With the New Year around the corner, now’s the perfect time to develop your personal knowledge management skills and find ways to be more productive.
Here are seven of the best personal knowledge management apps to try in 2023:
Evernote – For personal knowledge management beginners
Why? It probably has something to do with its simplistic design and straightforward features, which allow you to easily capture information, organize notes with tags and internal linking, and find what you’re looking for with search (you can even narrow down your results by filtering for tags, attachments, and web links).
On mobile, Evernote turns your smartphone camera into a pocket scanner, making it easy to store documents, images of whiteboards, and anything you capture on the go. Evernote’s web clipper allows you to save full articles and screenshots or bookmark web pages.
Is Evernote still relevant in 2023? With other PKM note-taking tools on this list promising or providing more innovative features, that depends on the person.
Consider using Evernote if you’re just dipping your toes into personal knowledge management, already using the app, and looking for a simple start.
Notion – For people who want to build their own personal knowledge management system
Notion promotes itself as an all-in-one digital workspace for teams. But it also has its fair share of users who use the app for personal knowledge management due to its minimalist design, simple interface, and array of community-built templates.
As a personal knowledge base, Notion has features similar to Evernote and others on this list. But what separates Notion from other apps designed for personal knowledge management is its customizability.
Users can build, share, or implement a variety of tools and features—like Kanban boards, calendars, checkboxes for to-do lists, and templates for databases—and drag and drop different content, allowing you to organize and adjust any information you capture.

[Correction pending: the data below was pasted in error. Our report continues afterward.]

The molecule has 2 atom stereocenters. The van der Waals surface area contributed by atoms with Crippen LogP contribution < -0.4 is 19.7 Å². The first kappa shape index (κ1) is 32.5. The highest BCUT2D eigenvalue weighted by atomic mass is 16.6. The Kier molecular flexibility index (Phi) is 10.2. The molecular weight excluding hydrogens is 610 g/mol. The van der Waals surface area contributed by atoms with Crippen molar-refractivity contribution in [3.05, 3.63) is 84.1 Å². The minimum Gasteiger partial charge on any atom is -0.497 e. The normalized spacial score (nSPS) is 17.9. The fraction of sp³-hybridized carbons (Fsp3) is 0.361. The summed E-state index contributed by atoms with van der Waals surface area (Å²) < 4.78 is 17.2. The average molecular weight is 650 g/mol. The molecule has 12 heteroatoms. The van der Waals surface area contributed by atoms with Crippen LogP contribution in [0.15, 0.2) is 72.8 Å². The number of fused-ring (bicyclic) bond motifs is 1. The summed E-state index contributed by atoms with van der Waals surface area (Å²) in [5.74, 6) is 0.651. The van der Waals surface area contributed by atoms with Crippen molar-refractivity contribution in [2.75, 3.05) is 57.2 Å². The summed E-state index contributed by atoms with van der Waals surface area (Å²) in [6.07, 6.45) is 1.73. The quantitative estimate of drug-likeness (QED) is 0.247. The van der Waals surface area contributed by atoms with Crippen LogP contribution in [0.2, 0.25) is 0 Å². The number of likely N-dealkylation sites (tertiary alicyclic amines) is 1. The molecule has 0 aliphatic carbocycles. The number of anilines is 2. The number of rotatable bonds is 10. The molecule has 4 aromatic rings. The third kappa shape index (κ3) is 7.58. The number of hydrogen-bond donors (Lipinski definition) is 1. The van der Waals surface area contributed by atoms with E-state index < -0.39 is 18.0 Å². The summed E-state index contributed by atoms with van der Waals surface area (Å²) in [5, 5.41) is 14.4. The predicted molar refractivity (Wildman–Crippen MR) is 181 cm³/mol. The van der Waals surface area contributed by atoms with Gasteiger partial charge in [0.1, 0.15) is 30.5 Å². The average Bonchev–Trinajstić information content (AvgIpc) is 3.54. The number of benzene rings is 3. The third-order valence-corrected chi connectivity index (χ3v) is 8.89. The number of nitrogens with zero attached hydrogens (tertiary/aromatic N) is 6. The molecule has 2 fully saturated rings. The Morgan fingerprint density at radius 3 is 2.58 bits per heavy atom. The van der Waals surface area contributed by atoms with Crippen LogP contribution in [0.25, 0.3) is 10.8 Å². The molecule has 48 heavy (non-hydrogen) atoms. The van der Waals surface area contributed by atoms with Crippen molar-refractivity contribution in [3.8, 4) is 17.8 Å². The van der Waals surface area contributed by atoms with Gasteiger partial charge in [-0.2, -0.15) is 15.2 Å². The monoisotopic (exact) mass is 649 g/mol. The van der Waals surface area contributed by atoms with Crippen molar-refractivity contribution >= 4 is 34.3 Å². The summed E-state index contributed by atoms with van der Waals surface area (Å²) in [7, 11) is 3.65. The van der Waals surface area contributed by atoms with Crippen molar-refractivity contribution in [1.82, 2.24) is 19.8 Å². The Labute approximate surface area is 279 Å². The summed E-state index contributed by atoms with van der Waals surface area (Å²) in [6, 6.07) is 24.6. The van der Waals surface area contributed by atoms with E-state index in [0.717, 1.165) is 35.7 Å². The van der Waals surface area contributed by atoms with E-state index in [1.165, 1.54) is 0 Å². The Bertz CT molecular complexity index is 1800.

Notion can be whatever you want it to be, which is also one of its biggest disadvantages as a personal knowledge management tool. It’s helpful if you’re into no-code style apps, but not so much if you want a more structured and well-defined personal knowledge management system for structured note-taking.
Bloks – For busy professionals who need to capture and organize meeting notes and other interactions
Users can use it as a note-taking app to quickly capture thoughts or ideas and further organize them with a unique tagging system that uses AI to suggest relevant hashtags and other associations.
Connect your Gmail and Calendar, and Bloks will associate meeting notes with relevant events and create dedicated pages for people you interact with, so you can see notes from recent interactions and relevant email correspondences at a glance (sort of like a lightweight CRM). Bloks' home screen also shows users a timeline of previous events and recent notes, making it easy to review the information you’ve captured with a quick scroll.
In addition to apps for macOS and iOS, Bloks' Chrome extension lets users save anything they find noteworthy on the web and add them directly to their notes. Users can also use Bloks' built-in screen capture to take screenshots and quickly add them to specific notes.
Bloks is currently free in private beta. Get early access.
Mem – For productivity nerds who want AI to do all the work for them
According to the makers of Mem, many notes apps are just “dumb containers of information.” That’s why Mem is setting out to create the first-ever “self-organizing workspace.”
So far, Mem functions like a standard note-taking app but with a few powerful features. (It also provides functionality for team collaboration, but we’ll get into that in another article.)
With Mem, users can capture notes (or “mems,” as the company calls them), send links and images to their accounts using SMS (or Mem’s mobile app), and save threads from Twitter by tagging @memdotai and replying with the phrase “mem it,” which creates a shareable link and automatically saves Twitter threads to your inbox in Mem.
Users can search for notes and view them chronologically in a timeline. They can also add topic tags and further organize their notes by adding a calendar and associating Mems with specific events. And, for the truly forgetful, users can set reminders and create tasks to follow up on later.
According to the Verge, the app is “hardly a triumph of design,” and some users find the amount of information it asks to sync a bit nerve-wracking. (By their own admission, the amount of data they’re looking to collect in the future will put “a huge target” on their back.)